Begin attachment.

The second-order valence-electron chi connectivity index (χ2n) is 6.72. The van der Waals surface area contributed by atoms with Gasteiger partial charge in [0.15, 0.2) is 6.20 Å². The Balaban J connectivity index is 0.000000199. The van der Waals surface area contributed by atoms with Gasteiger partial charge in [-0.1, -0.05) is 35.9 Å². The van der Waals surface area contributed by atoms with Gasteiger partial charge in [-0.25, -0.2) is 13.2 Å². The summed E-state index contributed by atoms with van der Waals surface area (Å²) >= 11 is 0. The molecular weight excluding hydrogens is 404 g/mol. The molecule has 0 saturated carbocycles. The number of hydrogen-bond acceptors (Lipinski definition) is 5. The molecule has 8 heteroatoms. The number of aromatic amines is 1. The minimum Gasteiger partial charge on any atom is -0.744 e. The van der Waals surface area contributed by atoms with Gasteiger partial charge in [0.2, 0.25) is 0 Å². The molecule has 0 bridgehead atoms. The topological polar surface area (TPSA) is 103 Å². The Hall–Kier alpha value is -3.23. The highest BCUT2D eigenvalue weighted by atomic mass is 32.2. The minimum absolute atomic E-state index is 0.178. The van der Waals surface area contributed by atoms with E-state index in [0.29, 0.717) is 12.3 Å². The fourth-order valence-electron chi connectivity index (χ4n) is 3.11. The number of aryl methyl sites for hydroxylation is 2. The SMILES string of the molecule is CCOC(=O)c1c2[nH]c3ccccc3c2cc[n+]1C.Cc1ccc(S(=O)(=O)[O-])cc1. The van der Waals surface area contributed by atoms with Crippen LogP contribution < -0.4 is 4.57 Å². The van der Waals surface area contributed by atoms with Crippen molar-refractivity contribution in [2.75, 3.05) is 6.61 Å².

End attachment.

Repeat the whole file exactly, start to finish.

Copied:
The second-order valence-electron chi connectivity index (χ2n) is 6.72. The van der Waals surface area contributed by atoms with Gasteiger partial charge in [0.15, 0.2) is 6.20 Å². The Balaban J connectivity index is 0.000000199. The van der Waals surface area contributed by atoms with Gasteiger partial charge in [-0.1, -0.05) is 35.9 Å². The van der Waals surface area contributed by atoms with Gasteiger partial charge in [-0.25, -0.2) is 13.2 Å². The summed E-state index contributed by atoms with van der Waals surface area (Å²) >= 11 is 0. The molecular weight excluding hydrogens is 404 g/mol. The molecule has 0 saturated carbocycles. The number of hydrogen-bond acceptors (Lipinski definition) is 5. The molecule has 8 heteroatoms. The number of aromatic amines is 1. The minimum Gasteiger partial charge on any atom is -0.744 e. The van der Waals surface area contributed by atoms with Gasteiger partial charge in [0.2, 0.25) is 0 Å². The molecule has 0 bridgehead atoms. The topological polar surface area (TPSA) is 103 Å². The Hall–Kier alpha value is -3.23. The highest BCUT2D eigenvalue weighted by atomic mass is 32.2. The minimum absolute atomic E-state index is 0.178. The van der Waals surface area contributed by atoms with E-state index in [0.29, 0.717) is 12.3 Å². The fourth-order valence-electron chi connectivity index (χ4n) is 3.11. The number of aryl methyl sites for hydroxylation is 2. The SMILES string of the molecule is CCOC(=O)c1c2[nH]c3ccccc3c2cc[n+]1C.Cc1ccc(S(=O)(=O)[O-])cc1. The van der Waals surface area contributed by atoms with Crippen LogP contribution < -0.4 is 4.57 Å². The van der Waals surface area contributed by atoms with Crippen molar-refractivity contribution in [2.75, 3.05) is 6.61 Å².